Greyson is an intelligent, engaging caretaker who soaks up our behaviors like a sponge and then turns into a mini parent - warning the other kids to follow the rules in his best parent voice. He loves playing any kind of video game be it on my phone, a computer, his leapster, or his recently aquired privelage of playing the PS3 for 30 min each Saturday. His lazy eye is getting stronger with 4 hours of wearing a patch over the other eye every day - he takes his pirate status in stride. His glasses seem to get bent every time we turn around, but so far the first pair have made it through intact. He just endured his first real bout with the stomach flu, it was so sad to watch and yet his bravery and optimism in the face of tough circumstances was inspiring to watch. He is such an observant little boy, and will regularly notice that Mommy did the dishes or vaccuumed - always piping up with encouraging words to tell her how great a job she is doing. The other night I honked Greyson's nose as he was getting into bed... He waited till we were almost out the door to ask for one last kiss. He asked me to get a little closer so he could kiss me back from the top bunk and then honked me back. His laughter still rings in my ears like the sound of the sweetest music you have ever heard.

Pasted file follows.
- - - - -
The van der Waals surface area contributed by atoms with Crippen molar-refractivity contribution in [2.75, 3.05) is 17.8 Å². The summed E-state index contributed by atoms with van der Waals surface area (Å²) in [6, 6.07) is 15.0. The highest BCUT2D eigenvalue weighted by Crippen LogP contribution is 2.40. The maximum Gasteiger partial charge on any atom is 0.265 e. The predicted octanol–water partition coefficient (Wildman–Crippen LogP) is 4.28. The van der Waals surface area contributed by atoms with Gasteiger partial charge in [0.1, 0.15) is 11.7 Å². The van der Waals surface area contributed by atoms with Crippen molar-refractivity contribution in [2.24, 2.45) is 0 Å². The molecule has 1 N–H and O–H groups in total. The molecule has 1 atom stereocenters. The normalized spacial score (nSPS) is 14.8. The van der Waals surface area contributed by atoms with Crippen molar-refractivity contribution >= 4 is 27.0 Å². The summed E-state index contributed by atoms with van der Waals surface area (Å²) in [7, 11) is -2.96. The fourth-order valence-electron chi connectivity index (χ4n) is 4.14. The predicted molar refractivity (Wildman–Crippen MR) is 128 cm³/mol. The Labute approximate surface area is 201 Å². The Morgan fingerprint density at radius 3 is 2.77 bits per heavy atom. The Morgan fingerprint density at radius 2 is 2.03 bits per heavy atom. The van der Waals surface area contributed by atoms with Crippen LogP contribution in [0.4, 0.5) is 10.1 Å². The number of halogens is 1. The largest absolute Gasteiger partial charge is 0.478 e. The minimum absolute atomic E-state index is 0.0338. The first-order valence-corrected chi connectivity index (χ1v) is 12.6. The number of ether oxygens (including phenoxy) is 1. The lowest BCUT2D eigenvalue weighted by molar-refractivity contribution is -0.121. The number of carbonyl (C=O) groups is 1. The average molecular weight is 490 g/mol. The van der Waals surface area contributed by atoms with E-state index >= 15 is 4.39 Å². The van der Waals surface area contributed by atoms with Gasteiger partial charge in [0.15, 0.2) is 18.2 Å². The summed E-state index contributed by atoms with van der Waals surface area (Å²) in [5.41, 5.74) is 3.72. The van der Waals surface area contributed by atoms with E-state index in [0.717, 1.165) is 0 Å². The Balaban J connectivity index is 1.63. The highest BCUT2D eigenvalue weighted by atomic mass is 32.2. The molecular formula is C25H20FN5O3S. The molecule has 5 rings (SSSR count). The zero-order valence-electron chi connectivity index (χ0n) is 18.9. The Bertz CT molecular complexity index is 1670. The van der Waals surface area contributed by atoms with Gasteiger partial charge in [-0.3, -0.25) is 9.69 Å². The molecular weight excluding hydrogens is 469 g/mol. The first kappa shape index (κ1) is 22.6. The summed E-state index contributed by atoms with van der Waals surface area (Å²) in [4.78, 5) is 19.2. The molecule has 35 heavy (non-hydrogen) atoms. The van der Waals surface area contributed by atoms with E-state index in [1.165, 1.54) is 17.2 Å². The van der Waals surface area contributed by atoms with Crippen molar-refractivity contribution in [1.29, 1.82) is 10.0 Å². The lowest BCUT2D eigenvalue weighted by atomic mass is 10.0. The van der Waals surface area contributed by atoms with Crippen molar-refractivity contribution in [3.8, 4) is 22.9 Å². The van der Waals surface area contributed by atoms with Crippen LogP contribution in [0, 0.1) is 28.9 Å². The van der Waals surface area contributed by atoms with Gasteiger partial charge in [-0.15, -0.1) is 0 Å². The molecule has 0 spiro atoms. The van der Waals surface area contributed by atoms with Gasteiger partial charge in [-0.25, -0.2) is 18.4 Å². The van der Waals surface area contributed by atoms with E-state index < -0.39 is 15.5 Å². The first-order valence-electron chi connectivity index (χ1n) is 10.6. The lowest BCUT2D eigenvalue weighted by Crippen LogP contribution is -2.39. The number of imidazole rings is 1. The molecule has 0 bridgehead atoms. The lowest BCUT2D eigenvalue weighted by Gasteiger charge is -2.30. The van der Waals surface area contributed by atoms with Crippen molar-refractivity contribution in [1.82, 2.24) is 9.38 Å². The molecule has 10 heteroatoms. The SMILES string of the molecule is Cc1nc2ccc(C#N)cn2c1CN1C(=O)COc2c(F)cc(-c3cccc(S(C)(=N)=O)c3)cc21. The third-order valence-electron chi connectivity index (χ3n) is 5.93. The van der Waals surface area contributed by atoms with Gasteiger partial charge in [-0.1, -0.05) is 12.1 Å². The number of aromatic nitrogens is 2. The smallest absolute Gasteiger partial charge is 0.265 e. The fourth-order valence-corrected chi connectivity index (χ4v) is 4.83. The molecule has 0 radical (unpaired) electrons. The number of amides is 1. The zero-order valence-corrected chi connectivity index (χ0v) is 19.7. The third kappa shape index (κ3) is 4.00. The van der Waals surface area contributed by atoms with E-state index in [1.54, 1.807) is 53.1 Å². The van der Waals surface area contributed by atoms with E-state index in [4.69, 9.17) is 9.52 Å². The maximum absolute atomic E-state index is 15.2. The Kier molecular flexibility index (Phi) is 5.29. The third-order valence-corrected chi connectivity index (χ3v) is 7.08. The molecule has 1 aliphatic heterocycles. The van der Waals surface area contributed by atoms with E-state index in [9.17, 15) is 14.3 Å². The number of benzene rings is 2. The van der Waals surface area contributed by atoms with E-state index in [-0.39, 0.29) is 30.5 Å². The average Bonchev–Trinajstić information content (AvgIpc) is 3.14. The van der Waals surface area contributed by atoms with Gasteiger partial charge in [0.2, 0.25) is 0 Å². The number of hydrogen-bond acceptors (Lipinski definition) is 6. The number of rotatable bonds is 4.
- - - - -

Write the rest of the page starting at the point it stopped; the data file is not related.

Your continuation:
Lincoln has always been an energetic ball of contradictions. He has always been a stout boy (Grandpa's little tank) that loves to be rough and tumble. He has a huge smile and his dimple combined with those baby blues are enough to melt my heart. He has a hilarious sense of humor and his antics are appreciated by the whole family... most of the time! He loves nothing better than physical contact with his brothers; he is always driving Greyson crazy by trying to sit by him when they watch TV (did I say "by" him...? I meant "on" him!). It can be such a crack up to watch Greyson move away from Lincoln every 30 seconds or so, with Lincoln determined to stay next to him. They both move in tandem around the couches for hours on end until Greyson can't stand it any more and calls for parental backup. Lincoln has a soft spot for Ashton and will always greet him by imitating Natalie by pitching his voice really high and saying "hiiieeee baaaaabyyyyyy!" This can be repeated in conjunction with patting him on the head or any available body part until Ashton screams or retaliates. Lincoln has his favorite blanket that was made for him by one of his adoring aunts that he refuses to sleep without. Early on in his blanket relationship he found a corner that he liked better than the other 3. This caused quite a problem for Nat and I as we couldn't tell which corner was his favorite, and resulted in protracted guessing games about which corner needed to be closest to him. We thought the repeated nightly ritual could be dispensed with when his favorite corner became discernable due to his rubbing it so much that it frayed, but he was adamant about maintaining the status quo and "choosing" his corner every night. Lincoln seems like a force of nature - impervious to outside influences and unfazed by life - but we know better. All it takes is a little disciplinary action to bring out his tender underbelly, he is a softy at heart. WHenever he gets in trouble he wants to give us a kiss while he cries. Last night (the night before I left for a 4 day convention) I spent some extra time with the 2 boys before bed, and as I was tucking Lincoln in I told him I was going away to work for a few days and to be good for Mommy. I watched his face fall and he started to cry. He said, "why you want to go away Daddy?" My eyes tear up just thinking about it. He is serious about being a Daddy's boy, and I try to live up to that honor.